MODEP, a Powerful Raspi-based Effects Pedalboard

Today I wanted to share a Howto on how to build a very affordable and very powerful effects pedalboard. It’s based on MODEP, which is an Open-Source MOD:Duo emulator that was built to run on the Raspberry PI. It provides us a plethora of audio effects and MIDI-based functionality which enables you to put together very flexible ‘dawless’ setups. The actual MOD devices are $300-400 each (and are very high quality), but we can build something ourselves in a fraction of the cost.

I personally use it to get my BeatStep Pro to easily talk to my synthesizers and a built-in soundfont-based drum machine- an awesome tool for live performance setups!

Bill of Materials

  • A Raspberry Pi (3 or 4 will work fine. I used a 4 with 2GB)
  • A recommended power supply
  • A MicroSD card
  • An Audio Injector Soundcard (link]
  • Desired connectors (I used this so I can plug my headphones into the output)
  • A case (optional)
  • Keyboard, mouse, display, and HDMI cable (Raspi4 uses microhdmi, link)


Plug the Audio Injector board into the GPIO pins of the Raspi. Install them into a case, if desired. Mine looks like this:

Download Patchbox OS and Install to MicroSD Card

Go to the website and download the Patchbox OS image.

There are various ways to write the image to the SD card. Blokas (the publisher of Patchbox OS) has these instructions, and Raspi has this.


Insert the SD card into the Raspi and plug in display, mouse/keyboard, and then power.

After plugging it in, the FS will automatically resize and reboot.

Login as patch, pass blokaslabs

The wizard will come up. Press ^C to exit as we aren’t ready to set up Patchbox OS via the wizard yet.

Run sudo raspi-config. First run option 8 to update the tool to the latest version. Use the tool to set up localization options as needed.

Run patchbox. In the menu, Go to ‘Manage Wifi’ -> Connect to set up WiFI. Then go to ‘Update’ to update PatchboxOS.

Then exit the menu.

Set Up AudioInjector

Go to and follow the instructions. I ran these commands:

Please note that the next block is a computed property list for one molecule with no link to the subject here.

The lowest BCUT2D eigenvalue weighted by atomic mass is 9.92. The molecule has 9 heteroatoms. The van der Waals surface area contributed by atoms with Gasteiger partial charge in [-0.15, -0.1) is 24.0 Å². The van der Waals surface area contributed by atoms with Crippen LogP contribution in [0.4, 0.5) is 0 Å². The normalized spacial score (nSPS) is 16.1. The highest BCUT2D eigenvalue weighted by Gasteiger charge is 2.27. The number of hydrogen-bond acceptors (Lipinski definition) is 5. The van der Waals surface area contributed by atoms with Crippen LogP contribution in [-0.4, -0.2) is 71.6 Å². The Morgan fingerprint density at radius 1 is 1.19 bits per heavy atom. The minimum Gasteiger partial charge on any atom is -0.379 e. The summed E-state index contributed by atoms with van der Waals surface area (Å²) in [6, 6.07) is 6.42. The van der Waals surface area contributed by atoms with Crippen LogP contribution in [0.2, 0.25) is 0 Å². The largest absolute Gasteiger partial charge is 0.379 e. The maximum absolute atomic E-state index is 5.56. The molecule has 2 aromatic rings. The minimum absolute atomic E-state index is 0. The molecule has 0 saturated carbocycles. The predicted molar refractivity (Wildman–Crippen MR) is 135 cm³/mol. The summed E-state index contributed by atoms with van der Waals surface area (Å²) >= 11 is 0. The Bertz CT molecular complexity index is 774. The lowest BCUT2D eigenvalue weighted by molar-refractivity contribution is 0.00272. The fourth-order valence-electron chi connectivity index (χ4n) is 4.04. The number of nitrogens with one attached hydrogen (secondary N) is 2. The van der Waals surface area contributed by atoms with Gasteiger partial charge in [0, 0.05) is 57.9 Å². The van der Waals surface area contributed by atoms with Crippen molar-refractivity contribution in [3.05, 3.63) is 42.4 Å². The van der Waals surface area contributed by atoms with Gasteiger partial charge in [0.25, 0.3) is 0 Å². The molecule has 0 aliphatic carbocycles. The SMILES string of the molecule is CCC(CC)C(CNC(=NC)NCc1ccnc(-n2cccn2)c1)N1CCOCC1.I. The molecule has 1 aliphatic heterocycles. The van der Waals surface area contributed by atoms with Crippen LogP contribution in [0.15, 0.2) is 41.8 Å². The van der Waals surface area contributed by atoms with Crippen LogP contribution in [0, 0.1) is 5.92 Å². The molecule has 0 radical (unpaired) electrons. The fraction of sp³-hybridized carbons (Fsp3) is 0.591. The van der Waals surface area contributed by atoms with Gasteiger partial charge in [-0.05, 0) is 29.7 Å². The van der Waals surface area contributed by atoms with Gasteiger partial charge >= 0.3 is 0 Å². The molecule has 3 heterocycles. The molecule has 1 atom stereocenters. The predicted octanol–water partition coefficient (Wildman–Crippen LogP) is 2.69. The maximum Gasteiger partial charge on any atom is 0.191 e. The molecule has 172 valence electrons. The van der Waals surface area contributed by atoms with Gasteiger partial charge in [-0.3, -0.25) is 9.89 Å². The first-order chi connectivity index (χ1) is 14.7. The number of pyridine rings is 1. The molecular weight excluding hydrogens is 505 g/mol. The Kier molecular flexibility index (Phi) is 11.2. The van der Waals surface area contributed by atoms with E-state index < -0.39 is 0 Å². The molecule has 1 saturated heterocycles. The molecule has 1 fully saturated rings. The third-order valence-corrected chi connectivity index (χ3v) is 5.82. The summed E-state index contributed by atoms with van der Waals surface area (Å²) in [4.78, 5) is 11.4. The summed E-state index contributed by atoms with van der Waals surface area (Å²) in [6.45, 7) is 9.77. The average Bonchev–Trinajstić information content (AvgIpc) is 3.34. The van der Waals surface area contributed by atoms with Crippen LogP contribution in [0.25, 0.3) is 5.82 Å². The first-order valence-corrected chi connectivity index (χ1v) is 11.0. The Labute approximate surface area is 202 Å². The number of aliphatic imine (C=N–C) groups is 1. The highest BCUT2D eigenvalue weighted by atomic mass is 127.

sudo dpkg -i audio.injector.scripts_0.1-1_all.deb # Say yes to the prompt to install the rpi-5.4.y linux tree.
sudo reboot

# once rebooted
amixer -c 0 set 'Output Mixer HiFi' on
alsactl --file /usr/share/doc/audioInjector/asound.state.RCA.thru.test restore

Set up MODEP

Run patchbox again. Select ‘wizard’, and follow the instructions. When prompted to provide Jack service settings, select the desired sample rate (it can support up to 96000. I selected 48000). I then chose buffer size of 128 and period of 2.

Feel free to choose whatever boot environment you’re comfortable with. For a RPI4 you can probably get away with using the desktop environment and not notice a performance impact.

You’ll be prompted to select a module, choose ‘modep’ to install MODEP.

To get the IP address of the RASPI from the CLI, run this: ifconfig wlan0 | grep inet | head -n1 | awk '{print $2 }'

Then connect to it from your web browser.

Test Audio Output

Plug a pair of headphones into the output of the Audio Injector. Remember that the device has RCA outputs, so be sure to have the right cables.

Construct a test pedalboard that will generate sounds. I used the X42 Step Sequencer and FluidGM Drums. Once set up, turn the output volume knob up (slowly!!) and you should hear a bunch of drum sounds.

Have Fun!

Congratulations! You’ve built your own super-powerful pedalboard to build endless audio setups!

In a future post I’ll show you how I use it in my setup!